I Was a Third Grader

November 15, 2022

I guess it’s a normal thing to compare yourself to your kids. “When I was your age I had to walk three miles to school, in the snow, and barefoot, and uphill, and backwards!” I remember when I was in high school we all took our shoes off on a snowy Georgia day and walked to school so we could foist that same flex on our kids.

I’ve been doing a lot of that lately. There seems to be some clear differences between 3rd grade Randy and 3rd grade Cozy. In 1972, I loved to play outside in the woods, she loves to be inside playing Minecraft. I had brain-numbing Saturday morning cartoons, she has brain-numbing YouTube videos on demand. But much of it is the same. Our aversion to any food that is good for us, or to going to sleep, or to getting up. I loved Elvis Presley (“Burning Love” era), and she loves Dua Lipa (“Levitating” era), but other than that, not that dissimilar.

So, as I drop her off at school each day, I’ve been trying to remember what I remember from my 3rd grade experience at Atherton Elementary.

My teacher was Mrs. Weldon and we were supposed to get candy bars for completing our times tables, but I never got mine. I did a presentation on Boston by building a version of the U.S.S. Constitution from a huge cardboard box. The teacher read us James and Giant Peach and we had discussions about the 1972 presidential election. (I supported Nixon because I liked his funny-looking face.) My best friend was Keith Harrison and we focused our arguments on Elvis, Hank Aaron, and how to make the best go-cart. And I definitely thought girls had cooties.

For me, third grade was my introduction to Southern culture. Like many Slavic-rooted Americans, I was born in Cleveland, Ohio. My family fled the rustbelt for the sunbelt after the steel industry crashed, and after year in Boca Raton, Florida, we ended up in Stone Mountain, Georgia (for reasons I still don’t understand). Red clay, black-eyed peas, thick accents, and one classmate who took a dead possum home for “supper” presented me with an alternate reality that was both dreamlike and hostile to a “damn Yankee” 8-year-old. A neighbor named Kenny called me “Polish monkey,” which I later figured out was because of my non-WASP name. Church was king in Stone Mountain, so that was the vehicle of assimilation, although it always felt unwelcoming.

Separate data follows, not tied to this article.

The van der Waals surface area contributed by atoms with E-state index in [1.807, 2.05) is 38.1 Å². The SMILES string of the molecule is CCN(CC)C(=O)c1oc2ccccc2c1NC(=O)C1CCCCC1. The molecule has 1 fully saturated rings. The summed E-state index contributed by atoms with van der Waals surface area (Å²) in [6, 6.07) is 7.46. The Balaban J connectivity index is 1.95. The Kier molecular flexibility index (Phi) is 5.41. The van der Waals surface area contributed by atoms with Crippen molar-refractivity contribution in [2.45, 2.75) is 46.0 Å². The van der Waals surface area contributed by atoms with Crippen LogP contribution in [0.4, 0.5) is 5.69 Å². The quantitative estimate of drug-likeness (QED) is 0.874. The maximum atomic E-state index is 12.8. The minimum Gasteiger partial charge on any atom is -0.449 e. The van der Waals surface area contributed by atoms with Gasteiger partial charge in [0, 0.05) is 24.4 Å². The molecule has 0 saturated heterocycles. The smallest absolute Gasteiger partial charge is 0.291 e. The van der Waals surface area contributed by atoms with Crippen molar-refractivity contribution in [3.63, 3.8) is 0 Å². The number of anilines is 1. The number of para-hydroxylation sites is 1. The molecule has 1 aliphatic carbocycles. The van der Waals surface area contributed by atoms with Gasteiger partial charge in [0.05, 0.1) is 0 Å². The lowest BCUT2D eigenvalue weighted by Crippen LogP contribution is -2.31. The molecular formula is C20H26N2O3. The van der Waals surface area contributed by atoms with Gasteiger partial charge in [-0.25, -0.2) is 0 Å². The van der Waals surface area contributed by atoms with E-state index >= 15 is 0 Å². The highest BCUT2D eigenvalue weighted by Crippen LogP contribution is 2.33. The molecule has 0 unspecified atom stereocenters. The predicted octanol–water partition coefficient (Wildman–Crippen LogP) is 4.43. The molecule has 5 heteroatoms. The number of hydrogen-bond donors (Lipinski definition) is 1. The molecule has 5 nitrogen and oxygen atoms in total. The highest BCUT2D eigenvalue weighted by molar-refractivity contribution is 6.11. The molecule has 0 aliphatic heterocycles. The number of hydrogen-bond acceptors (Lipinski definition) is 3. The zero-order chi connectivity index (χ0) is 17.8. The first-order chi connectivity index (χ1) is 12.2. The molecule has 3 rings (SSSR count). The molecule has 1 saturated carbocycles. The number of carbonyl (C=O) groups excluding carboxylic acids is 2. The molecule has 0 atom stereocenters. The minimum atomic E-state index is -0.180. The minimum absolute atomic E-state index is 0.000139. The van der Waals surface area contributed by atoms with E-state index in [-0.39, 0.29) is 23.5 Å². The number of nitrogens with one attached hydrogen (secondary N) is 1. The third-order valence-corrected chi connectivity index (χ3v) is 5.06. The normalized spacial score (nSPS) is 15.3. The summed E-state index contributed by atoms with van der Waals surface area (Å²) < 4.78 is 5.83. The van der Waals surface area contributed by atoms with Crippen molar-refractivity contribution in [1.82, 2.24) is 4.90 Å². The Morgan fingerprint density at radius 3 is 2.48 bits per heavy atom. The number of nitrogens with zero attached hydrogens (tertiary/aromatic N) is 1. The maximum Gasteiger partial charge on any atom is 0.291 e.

So I wonder what my own 3rd grader is collecting to be reflected upon 50 years from now, in 2072. Will she remember the names of her friends and practicing make-up application, like I remember playing in the creek with Tico and Kip? Will she remember the insanity of MAGA, like I remember the madness of George Wallace and Lester Maddox? Will she remember binging on Takis, like I remember seeing how many Little Debbies I could shove into my mouth? Will she remember her parents living apart and then together again (but still apart), like I remember my father gone on extended sales trips?

Eight seems like such an in-between age. I see my daughter carry herself like she’s 5 minutes from college, but she’s still a child (who wants to set up a spy-cam to catch Santa in action this Christmas). Her peer culture has gained power. She just got her ears pierced and is starting to use slang, like “That’s suss, Dad.” She calls me, “bra” like I’m a bro. How do I tell her to eat her vegetables?  Was I that the age when I started separating myself from my parents? (I staged sit-ins in protest of their demand that I eat canned beets, I do remember that.)

If I could go do 8 again, there are certainly things I would do differently, besides buy stock in IBM. I would be kinder to my little brother, and pay more attention to the marginalized kids in my school. But much of 3rd grade seemed to not be about finding your direction, but finding that you could have a direction, any direction; that, at some point, you’d be able to do your own thing. I see that in Cozy, the potential to do really big things if she wants to.

What I needed from parents at 8 was a message of assurance, that they had my back even if I made mistakes. That they’d keep me safe but allow me to see how far I could walk across the ice. And I need encouragement to match the curiosity I had in myself with a curiosity in others. That’s the least I can do for my 3rd grader.

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